environmental historians are experts in documenting the historical relationship between humans and nature at specific times and places. You are going to practice developing such skills by collecting and analyzing photographic images taken on the Great Plains during the 1930s and using them as empirical data to interpret the human-environment relationship at that time and place. As you have now realized, the Great Plains droughts of the 1930s constitute one of the greatest environmental disasters of the 20th century. The photos in the US Library of Congress collection contain an important database of knowledge about the human-environment relationship on the Great Plains. Your assignment requires you to identify important images in the question and interpret them in a systematic way, as if you were a professional environmental historian. Specifically, you must do the following: 1. Browse through the US Library of Congress collection and select three images that you believe provide important information about the human-environment relationship on the Great Plains during the 1930s. Copy and paste these images into a Word document, providing the full bibliographic reference in a caption below each image (see how this was done in Figure 1 above and in the Lessons from the Dust Bowl article, and you do similarly).12. Write a report no more than 3 single-spaced pages in length (not including the space taken up by the images themselves) in which you: (1) describe in words what is being depicted in each of the selected photos, as well as where/when each photo was taken (you will find that many images in the LoC collection are accompanied by a note that provides this information); (2) explain what you believe is the lesson we today should draw from the information contained in the photograph. In your explanation, try to link the photos to what you learned from reading the What We Learned from the Dust Bowl article. Some tips about interpreting photographs… As you browse through the Library of Congress collection, think about how you will interpret the photographs you select. Photographic imagery provides powerful data with which to understand and interpret historical events. The photographs in the collection contain information such things as: -What people were like (such as their age, gender, clothing, family size and configuration, posture, etc) -Interactions between people (e.g. people looking at one another, holding one another, speaking, etc) 1 Note that it is OK to copy and paste images from this collection into your work, so long as you cite the source. This is because the images in this LoC database are in the public domain; that is, there is no copyright on them.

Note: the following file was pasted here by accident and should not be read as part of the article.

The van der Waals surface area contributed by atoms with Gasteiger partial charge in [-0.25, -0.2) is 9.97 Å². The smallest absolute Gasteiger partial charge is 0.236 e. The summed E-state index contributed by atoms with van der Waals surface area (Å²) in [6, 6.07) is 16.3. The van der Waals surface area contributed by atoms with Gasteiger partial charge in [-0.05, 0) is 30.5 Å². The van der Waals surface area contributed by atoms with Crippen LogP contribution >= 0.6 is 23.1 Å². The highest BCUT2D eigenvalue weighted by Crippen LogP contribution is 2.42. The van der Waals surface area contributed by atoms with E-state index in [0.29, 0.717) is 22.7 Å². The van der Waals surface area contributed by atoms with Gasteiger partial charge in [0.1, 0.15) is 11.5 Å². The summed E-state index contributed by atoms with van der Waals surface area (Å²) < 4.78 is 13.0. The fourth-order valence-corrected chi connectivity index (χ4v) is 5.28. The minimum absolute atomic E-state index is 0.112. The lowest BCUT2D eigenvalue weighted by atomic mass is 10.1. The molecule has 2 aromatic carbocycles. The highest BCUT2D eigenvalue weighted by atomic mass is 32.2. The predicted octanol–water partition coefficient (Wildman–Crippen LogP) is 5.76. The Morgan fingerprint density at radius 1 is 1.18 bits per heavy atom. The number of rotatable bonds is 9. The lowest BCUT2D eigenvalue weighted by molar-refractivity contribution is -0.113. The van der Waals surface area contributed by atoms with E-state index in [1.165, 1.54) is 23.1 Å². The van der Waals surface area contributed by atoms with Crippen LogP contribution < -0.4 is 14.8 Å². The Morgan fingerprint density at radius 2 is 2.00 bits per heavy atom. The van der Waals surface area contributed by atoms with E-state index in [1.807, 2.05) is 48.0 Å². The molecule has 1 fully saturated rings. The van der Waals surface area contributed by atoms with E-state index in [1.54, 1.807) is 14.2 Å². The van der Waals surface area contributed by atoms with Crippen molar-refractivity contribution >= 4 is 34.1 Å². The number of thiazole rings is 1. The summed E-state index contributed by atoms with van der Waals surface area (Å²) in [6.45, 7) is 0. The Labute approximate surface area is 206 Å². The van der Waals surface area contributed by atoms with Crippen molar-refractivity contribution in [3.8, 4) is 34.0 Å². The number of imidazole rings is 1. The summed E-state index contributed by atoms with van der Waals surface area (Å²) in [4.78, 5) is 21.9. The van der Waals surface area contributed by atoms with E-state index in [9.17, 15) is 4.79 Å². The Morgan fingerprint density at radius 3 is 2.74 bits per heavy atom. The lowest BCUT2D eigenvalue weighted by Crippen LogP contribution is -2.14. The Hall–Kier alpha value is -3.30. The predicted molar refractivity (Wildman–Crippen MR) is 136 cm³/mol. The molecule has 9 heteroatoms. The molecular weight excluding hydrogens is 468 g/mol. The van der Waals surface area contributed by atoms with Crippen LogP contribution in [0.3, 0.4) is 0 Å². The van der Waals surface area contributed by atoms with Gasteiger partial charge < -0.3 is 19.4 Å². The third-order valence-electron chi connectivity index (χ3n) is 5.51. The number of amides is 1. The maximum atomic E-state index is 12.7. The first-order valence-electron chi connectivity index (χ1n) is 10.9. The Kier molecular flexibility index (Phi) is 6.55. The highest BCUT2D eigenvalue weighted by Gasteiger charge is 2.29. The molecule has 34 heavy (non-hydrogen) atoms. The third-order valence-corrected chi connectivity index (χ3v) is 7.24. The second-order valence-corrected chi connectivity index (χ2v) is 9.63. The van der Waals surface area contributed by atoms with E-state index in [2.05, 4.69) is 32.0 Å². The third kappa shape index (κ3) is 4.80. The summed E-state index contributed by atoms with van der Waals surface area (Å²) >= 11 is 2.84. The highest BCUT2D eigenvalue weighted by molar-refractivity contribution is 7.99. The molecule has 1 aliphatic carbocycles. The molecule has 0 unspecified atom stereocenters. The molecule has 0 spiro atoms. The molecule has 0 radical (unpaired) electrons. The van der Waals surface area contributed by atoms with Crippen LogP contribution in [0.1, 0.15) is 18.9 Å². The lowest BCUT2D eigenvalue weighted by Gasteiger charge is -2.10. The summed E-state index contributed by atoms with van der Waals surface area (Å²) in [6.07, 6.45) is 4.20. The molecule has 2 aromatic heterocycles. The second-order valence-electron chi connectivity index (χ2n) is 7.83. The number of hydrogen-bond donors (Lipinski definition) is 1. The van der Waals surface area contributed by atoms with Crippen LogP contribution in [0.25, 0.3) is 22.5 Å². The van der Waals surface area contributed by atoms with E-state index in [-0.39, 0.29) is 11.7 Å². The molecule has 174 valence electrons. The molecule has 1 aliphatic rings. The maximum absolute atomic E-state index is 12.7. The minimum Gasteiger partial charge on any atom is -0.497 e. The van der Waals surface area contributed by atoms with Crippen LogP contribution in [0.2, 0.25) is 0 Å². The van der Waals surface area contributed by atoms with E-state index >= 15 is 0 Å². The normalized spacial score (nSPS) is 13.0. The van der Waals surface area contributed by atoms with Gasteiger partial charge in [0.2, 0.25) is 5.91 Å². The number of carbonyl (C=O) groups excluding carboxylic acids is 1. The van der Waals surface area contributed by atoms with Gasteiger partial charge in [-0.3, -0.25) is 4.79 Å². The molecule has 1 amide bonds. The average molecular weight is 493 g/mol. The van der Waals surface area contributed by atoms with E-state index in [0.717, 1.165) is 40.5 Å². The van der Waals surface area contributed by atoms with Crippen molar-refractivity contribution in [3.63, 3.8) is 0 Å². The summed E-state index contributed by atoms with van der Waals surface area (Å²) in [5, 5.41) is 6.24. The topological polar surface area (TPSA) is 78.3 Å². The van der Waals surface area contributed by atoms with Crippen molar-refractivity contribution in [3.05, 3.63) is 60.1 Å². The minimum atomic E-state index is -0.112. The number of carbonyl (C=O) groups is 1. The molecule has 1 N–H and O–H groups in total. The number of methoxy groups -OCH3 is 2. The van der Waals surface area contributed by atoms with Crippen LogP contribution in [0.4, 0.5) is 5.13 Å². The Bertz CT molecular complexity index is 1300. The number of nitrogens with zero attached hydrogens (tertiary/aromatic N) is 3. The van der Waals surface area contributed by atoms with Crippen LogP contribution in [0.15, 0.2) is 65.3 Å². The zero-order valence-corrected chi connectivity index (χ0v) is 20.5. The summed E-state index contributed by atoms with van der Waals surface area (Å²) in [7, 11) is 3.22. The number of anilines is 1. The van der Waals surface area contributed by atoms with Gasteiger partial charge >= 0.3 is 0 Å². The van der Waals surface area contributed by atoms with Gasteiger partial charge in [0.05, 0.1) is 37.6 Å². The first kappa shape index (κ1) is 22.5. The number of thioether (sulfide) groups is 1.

7-Activities that people carried out (in their work, in their leisure time, in their daily routines) -Things people have imposed upon the natural landscape (e.g. fields, crops, houses, bridges, farms, electrical poles, etc) -The technologies people at that time used (e.g. automobiles, farm equipment, windmills, etc) -Environmental conditions (e.g. soil, dust, wind, sunshine, standing water, etc) When you look at a photograph, consider not only the foreground of the image, but the background as well. Consider the time of day, the time of year, and the location in which it was taken. Remember that these photographs are the outcomes of deliberate decisions by a photographer to capture and communicate a particular set of information. What is the photographer trying to tell us? Why has the photographer composed the image in a particular way? For example, has the photographer chosen to zoom in on an individual persons face, or are the human figures shown in full? If there are no people at all in the photo, why not? (Notice you will not find a single selfie in the entire collection). The information the photographer is trying to convey is often reflected in the framing of the people, things and landscape elements in the photo. There are more questions to consider when viewing these photographs. Or has the photographer asked the people in the photo to pose for the image? If so, what is it the photographer wants us to interpret from them? Does s/he want us to study the people themselves, or does s/he want us to consider their setting and surroundings (or all of these)? Perhaps the photographer decided not to include any people in the photo at all, and instead shows us the landscape. What information is the photographer trying to tell us about that land?CANNOT BE PLAGIARIZED
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